In his lecture “Narrative Matters,” Richard Kearney said “there is no language that does not have a story” (Kearney 2005). Indeed, language is the medium in which one person tells something to another person. In Oneself as Another, Paul Ricoeur notes that “one language may make finer distinctions than another in some particular area, and this corresponds to the respective features of each natural language; what is common to all is individualization, the operation rather than the result” (Ricoeur 1992: 27). There are myriad stories of individual women’s lives in rural China, and the Chinese language is rich in nuance and metaphor. In this essay, both historical traditions and movement away from traditional patterns will be examined. This study will concentrate on the issues of societal norms, educational opportunity, and economic factors, which influence the lives of women today in the rural provinces of China.
In the dynastic period of China, a time frame spanning from 2100 B.C.E. through 1912 C.E., the birth of a female child was not an event to be celebrated (Hammond 2004: 170). Traditionally, it was the male child who carried on the family name, inherited the family’s wealth, and supported the parents in their old age (Butterfield 1982: 164). A daughter was viewed as having little value, as she would soon become an “outsider,” belonging to her husband’s family upon marriage (1982: 164). The girl child was expected to be virtuous, docile, and obedient. The girl had to defer to the authority of her parents in all matters. Later, upon marriage, this absolute power transferred to the young woman’s husband and her parents-in-law; the mother-in-law, in particular, held a commanding position within the household. Moreover, in traditional China, women were largely sequestered:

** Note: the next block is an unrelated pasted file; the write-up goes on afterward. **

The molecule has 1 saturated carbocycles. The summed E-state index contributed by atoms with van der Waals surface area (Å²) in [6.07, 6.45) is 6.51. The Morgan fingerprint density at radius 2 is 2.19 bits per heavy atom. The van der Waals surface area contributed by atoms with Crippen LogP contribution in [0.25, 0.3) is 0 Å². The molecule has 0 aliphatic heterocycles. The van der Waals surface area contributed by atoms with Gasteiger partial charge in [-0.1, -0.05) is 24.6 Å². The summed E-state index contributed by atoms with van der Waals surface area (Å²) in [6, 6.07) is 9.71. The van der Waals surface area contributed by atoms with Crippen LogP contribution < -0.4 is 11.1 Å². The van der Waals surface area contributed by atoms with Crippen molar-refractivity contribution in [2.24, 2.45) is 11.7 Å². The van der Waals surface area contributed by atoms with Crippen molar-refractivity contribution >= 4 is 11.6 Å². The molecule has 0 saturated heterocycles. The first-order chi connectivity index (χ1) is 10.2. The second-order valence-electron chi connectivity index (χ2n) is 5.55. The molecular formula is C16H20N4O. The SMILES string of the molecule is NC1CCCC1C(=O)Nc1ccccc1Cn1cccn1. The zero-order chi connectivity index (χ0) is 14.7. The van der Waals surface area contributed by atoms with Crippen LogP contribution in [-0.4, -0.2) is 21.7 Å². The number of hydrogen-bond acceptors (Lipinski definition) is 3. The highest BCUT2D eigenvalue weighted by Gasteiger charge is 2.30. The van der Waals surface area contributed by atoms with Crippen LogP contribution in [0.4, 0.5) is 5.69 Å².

Women were expected to stay secluded inside the home and never venture out. Before 1949 the very word for wife was neiren, ‘inside person.’ As the classic The Book of Rites put it, ‘A man does not talk about affairs inside’ the household, ‘a woman does not talk about affairs outside’ the home. The Chinese ideogram for peace and harmony is a woman under a roof (Butterfield 1982: 164).
The quality of a woman’s life on a day-to-day basis would depend largely on the character and disposition of her mother-in-law. A woman’s fate was out of her own hands. Arranged marriages and conditions of the dowry were customarily brokered between her own family and the family of her future husband.
Chinese women often endured both emotional and physical hardships in imperial China. Urban households were generally more prosperous than rural households, so there would be more women to share in the domestic tasks of cooking, washing, cleaning, and caring for children. The urban household frequently included servants, concubines, and sometimes other wives. “Polygamy was acceptable, and though only one wife was considered the principal or legal wife at any one time, all offspring born in wedlock were legitimate and were ranked solely by seniority” (Hucker 1975: 11). It was fully expected that a husband whose wife bore no sons would take a second wife into the family, should finances permit. A woman’s status within the family could be displaced with the arrival of an interloper, namely a second wife.